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Reducing sediment export from the Burdekin Catchment
Hotspots of hillslope erosion are located in the NE reaches of the Upper Burdekin and within the Bowen catchments. Hotspots of gully erosion occur around and to the N and SW of Charters Towers. High hillslope erosion hazard (erosion rates >10 t ha-1 yr-1) is found in 8% of the catchment, and less than 1% of the catchment has high gully erosion hazard (gully densities >2 km km-2). If future efforts at minimising soil loss are targeted towards these hotspots using refined grazing management guidelines, a comparatively large benefit in reducing sediment loads delivered downstream can be achieved with less effort. Impacts on rivers by in-stream sediment deposition are predicted to be comparatively small, given that most river reaches in the Burdekin catchment have a high sediment transport capacity.
The past wet season indicated that the newly developed gauging stations perform well even during major cyclone events. Typical values of suspended solids measured at both gauging sites ranged between 0.5 and 3.5 g/L, which are comparatively high. Gully head progression was only noted at sites where contributing area to gully notches was > 0.6 ha, indicating that in many cases gully head progression has probably reached an equilibrium. However, erosion from gully sidewalls is still occurring where these have remained without ground cover.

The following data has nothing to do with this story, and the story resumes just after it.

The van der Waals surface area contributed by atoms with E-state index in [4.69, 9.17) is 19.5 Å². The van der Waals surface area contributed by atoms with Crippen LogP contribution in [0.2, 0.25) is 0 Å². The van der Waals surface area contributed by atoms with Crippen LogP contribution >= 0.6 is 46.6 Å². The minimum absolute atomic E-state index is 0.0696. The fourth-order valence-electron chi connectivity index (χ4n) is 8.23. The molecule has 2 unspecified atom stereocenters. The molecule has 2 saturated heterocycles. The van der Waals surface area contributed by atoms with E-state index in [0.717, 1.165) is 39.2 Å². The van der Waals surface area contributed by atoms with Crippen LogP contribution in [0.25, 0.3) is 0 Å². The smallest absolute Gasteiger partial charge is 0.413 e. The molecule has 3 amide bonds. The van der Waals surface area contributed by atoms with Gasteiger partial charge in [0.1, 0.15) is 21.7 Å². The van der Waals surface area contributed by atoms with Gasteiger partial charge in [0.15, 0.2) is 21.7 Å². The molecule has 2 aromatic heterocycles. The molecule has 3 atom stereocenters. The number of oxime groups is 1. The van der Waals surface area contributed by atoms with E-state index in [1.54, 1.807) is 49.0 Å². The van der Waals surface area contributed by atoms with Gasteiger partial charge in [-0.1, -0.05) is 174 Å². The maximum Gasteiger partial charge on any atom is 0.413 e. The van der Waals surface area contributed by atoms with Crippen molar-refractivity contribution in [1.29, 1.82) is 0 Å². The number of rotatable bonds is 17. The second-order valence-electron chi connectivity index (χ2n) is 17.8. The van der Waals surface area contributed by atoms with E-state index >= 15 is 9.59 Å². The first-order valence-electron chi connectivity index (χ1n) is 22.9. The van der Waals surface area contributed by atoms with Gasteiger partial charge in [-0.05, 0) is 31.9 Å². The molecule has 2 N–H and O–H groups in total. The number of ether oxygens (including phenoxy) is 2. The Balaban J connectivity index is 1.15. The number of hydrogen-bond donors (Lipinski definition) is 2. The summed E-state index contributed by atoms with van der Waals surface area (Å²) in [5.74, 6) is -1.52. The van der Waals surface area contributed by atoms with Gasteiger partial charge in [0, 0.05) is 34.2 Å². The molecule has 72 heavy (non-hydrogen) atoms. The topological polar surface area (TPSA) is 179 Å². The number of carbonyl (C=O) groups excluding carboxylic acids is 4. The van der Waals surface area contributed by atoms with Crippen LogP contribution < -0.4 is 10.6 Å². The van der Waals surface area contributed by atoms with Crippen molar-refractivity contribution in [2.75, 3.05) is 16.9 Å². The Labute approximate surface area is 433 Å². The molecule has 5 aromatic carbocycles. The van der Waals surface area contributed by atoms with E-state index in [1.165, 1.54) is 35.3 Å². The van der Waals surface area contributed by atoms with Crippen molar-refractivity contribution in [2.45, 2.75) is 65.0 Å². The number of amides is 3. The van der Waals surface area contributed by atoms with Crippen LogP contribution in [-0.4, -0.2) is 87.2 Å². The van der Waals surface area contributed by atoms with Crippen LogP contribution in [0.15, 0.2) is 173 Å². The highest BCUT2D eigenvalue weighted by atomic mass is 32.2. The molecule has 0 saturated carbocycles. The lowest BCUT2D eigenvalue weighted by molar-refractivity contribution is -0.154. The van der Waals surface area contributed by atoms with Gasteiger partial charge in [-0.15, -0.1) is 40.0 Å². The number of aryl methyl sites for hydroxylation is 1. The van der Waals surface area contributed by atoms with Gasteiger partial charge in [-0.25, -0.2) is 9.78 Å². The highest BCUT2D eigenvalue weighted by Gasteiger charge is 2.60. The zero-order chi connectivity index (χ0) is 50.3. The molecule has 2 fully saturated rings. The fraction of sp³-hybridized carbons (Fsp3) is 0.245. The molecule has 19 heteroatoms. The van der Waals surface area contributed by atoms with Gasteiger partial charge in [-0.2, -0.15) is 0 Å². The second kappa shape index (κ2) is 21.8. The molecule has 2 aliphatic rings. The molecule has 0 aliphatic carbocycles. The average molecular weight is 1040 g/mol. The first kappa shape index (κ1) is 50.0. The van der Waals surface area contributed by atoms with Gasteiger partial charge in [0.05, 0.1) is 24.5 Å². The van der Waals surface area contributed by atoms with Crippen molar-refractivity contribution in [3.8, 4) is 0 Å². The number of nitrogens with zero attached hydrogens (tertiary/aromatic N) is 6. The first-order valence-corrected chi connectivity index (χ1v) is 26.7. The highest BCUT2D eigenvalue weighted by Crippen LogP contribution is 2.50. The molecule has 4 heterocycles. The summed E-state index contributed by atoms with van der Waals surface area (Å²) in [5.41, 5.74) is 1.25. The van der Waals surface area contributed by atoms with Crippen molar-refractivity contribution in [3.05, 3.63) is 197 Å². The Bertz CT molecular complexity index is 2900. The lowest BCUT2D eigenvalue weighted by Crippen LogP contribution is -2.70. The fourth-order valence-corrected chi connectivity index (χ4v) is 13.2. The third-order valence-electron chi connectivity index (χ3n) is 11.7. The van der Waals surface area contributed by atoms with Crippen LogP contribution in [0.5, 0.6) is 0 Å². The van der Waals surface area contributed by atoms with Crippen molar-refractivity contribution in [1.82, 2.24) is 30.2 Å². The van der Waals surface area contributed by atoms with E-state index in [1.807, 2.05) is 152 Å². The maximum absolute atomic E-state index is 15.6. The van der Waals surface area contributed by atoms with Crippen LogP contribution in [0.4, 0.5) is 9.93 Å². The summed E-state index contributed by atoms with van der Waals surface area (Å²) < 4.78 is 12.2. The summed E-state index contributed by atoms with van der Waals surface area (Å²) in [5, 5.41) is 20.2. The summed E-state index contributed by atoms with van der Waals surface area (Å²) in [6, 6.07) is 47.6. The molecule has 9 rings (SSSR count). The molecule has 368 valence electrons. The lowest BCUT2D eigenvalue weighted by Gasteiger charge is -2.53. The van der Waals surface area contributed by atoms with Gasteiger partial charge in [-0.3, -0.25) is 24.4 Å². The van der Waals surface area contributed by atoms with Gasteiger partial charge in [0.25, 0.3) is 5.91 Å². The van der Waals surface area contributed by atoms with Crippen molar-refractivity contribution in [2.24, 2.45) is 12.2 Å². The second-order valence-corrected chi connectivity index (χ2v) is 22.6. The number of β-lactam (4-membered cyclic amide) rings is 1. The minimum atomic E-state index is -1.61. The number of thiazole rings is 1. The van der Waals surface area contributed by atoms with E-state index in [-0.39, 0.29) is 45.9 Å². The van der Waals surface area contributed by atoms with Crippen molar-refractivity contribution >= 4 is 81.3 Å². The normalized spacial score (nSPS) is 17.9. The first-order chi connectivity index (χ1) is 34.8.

Significant progress has been made on the development of a spatial model for predicting the location and intensity of cattle grazing at the paddock scale, based on collation of existing data and data collected as part of this project. Analysis of the 99/00 wet season data shows that there are large differences between paddocks in terms of vegetation type and distribution, but there was no significant indication of any strong spatial signatures of grazing distribution. This is expected to change markedly during the dry season. Work has focussed on the modelling framework and obtaining the key model input parameters using rainfall simulation and data from the Cardigan runoff plots. A 2-dimensional hillslope runoff and sediment discharge model has been developed and successfully tested. Rainfall simulation experiments have yielded strong relationships between runoff and sediment generation and soil surface condition. Perennial basal area and soil bulk density and clay content were the main factors associated. Cover threshold levels were observed at 40 %, corroborating earlier work.
This page was last updated on 10/11/2014
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